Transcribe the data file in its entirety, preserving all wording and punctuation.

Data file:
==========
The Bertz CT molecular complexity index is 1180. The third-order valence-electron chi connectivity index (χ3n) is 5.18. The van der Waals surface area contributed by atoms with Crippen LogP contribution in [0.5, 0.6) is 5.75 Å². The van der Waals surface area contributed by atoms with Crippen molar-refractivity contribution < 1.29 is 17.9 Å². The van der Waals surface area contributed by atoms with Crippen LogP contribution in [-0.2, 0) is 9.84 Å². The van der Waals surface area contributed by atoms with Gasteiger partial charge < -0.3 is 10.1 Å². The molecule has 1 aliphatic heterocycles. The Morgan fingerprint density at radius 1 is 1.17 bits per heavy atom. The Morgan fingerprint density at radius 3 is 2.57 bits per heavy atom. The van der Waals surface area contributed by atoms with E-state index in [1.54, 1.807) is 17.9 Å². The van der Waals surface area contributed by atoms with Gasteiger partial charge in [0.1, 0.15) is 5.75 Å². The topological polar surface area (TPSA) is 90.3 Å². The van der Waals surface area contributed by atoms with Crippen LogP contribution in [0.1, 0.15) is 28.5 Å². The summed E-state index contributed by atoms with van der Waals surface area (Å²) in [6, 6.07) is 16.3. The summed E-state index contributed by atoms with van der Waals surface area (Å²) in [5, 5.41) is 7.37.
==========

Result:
The Bertz CT molecular complexity index is 1180. The third-order valence-electron chi connectivity index (χ3n) is 5.18. The van der Waals surface area contributed by atoms with Crippen LogP contribution in [0.5, 0.6) is 5.75 Å². The van der Waals surface area contributed by atoms with Crippen molar-refractivity contribution < 1.29 is 17.9 Å². The van der Waals surface area contributed by atoms with Crippen LogP contribution in [-0.2, 0) is 9.84 Å². The van der Waals surface area contributed by atoms with Gasteiger partial charge < -0.3 is 10.1 Å². The molecule has 1 aliphatic heterocycles. The Morgan fingerprint density at radius 1 is 1.17 bits per heavy atom. The Morgan fingerprint density at radius 3 is 2.57 bits per heavy atom. The van der Waals surface area contributed by atoms with E-state index in [1.54, 1.807) is 17.9 Å². The van der Waals surface area contributed by atoms with Gasteiger partial charge in [0.1, 0.15) is 5.75 Å². The topological polar surface area (TPSA) is 90.3 Å². The van der Waals surface area contributed by atoms with Crippen LogP contribution in [0.1, 0.15) is 28.5 Å². The summed E-state index contributed by atoms with van der Waals surface area (Å²) in [6, 6.07) is 16.3. The summed E-state index contributed by atoms with van der Waals surface area (Å²) in [5, 5.41) is 7.37.